Director: William Friedkin
There’s only so many times Matthew McConaughey could make lobotomized rom-coms with Kate Hudson before thinking, “I’m better than this.” A violent crime thriller sounds like a jump into the deep end, but if Hudson can prove herself in Michael Winterbottom’s unflinchingly nasty The Killer Inside Me, what’s to stop McConaughey’s move to the dark side?
William Friedkin is now in his late ‘70s, but his longevity has not blunted the raw edge he showed in the likes of The French Connection and The Exorcist. Boasting the trashiest of white-trash characters and a penchant for gallows humour that barely offsets the violence (both physical and mental) inflicted on that white trash, Killer Joe would probably make directors half Friedkin’s age flinch. McConaughey is the eponymous Joe Cooper, a Texas police detective with a neat sideline in contract killings. When Chris (Emile Hirsch) finds himself in danger over a drug debt, he and his father Ansel (Thomas Haden Church) decide to hire Joe to kill Ansel’s ex-wife (and Chris’ mother) to collect on her life insurance. In theory, this sounds foolproof, but Chris and Ansel are fools and the plan isn’t so proven in practice. Joe wants his payment in advance, but decides to take Chris’ sister Dottie (Juno Temple) as a bizarre form of retainer. Dottie is adorably simple; if she were any smarter she would have thought twice about blindly going along with her father and brother’s rather optimistic plan. However, her obedience probably spares some premature bloodshed; ignorance sometimes can be bliss.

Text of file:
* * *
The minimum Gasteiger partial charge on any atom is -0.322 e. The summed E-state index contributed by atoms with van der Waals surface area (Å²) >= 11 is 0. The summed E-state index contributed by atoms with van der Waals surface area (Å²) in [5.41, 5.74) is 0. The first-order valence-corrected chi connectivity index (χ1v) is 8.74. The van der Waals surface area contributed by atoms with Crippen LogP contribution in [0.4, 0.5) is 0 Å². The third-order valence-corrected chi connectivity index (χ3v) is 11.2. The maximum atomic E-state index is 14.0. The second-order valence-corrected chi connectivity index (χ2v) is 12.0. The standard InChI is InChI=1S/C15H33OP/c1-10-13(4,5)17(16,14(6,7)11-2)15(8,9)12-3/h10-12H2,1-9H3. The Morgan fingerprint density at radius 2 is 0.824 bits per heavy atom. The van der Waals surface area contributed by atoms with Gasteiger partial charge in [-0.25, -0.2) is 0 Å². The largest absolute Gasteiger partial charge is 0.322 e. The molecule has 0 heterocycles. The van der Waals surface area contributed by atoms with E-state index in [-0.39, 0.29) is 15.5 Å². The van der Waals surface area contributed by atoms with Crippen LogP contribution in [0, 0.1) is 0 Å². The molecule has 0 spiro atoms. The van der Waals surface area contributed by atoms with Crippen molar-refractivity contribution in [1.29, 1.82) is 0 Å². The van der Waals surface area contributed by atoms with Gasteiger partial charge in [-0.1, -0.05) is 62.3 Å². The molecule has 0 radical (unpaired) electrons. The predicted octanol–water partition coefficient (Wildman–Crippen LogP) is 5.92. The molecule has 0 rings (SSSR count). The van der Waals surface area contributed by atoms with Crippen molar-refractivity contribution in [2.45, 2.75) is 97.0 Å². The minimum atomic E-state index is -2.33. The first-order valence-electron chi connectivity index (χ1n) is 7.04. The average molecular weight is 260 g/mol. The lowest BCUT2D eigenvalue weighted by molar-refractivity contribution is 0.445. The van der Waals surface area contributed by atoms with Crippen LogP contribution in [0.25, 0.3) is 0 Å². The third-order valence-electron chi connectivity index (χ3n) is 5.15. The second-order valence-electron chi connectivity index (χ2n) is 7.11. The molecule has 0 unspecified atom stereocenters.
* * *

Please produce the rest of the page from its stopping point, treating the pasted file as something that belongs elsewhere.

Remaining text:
Tracey Letts (who also wrote Friedkin’s underrated Bug) adapts his stageplay for the screen, and it’s a story that translates well. The violent nature of the story already renders it very cinematic. There’s plenty of dialogue to chew over, but the violence (or even the persistent possibility of violence) and Friedkin’s nimble direction keep the energy flowing. The atmosphere is thick with heat and threat, and neither the bloodshed nor the none-more-dark laughs (mostly at Ansel’s expense) provide catharsis or closure. The cast are excellent, but McConaughey (the chiseled rom-com star turned ac-tor) and Temple (the new indie girl on the block) have the most to prove, and they absolutely shine. His coiled, barely-veiled menace and her melancholy naïveté drive the action and ground Killer Joe, even when the bloodshed comes back to haunt the family. An encounter between Joe, Ansel’s wife Sharla (Gina Gershon) and a chicken drumstick would make even Colonel Sanders think twice about ordering KFC.
There’s little that’s nice about Killer Joe, especially not the characters nor their actions, but niceness isn’t Friedkin’s oeuvre. The evil in Killer Joe isn’t Pazuzu; it’s more banal and efficient. If you’re prepared for a little Southern-Fried murder (with extra blood, natch), Killer Joe might float your boat. You won’t like Joe Cooper, but you won’t be able to take your eyes off him.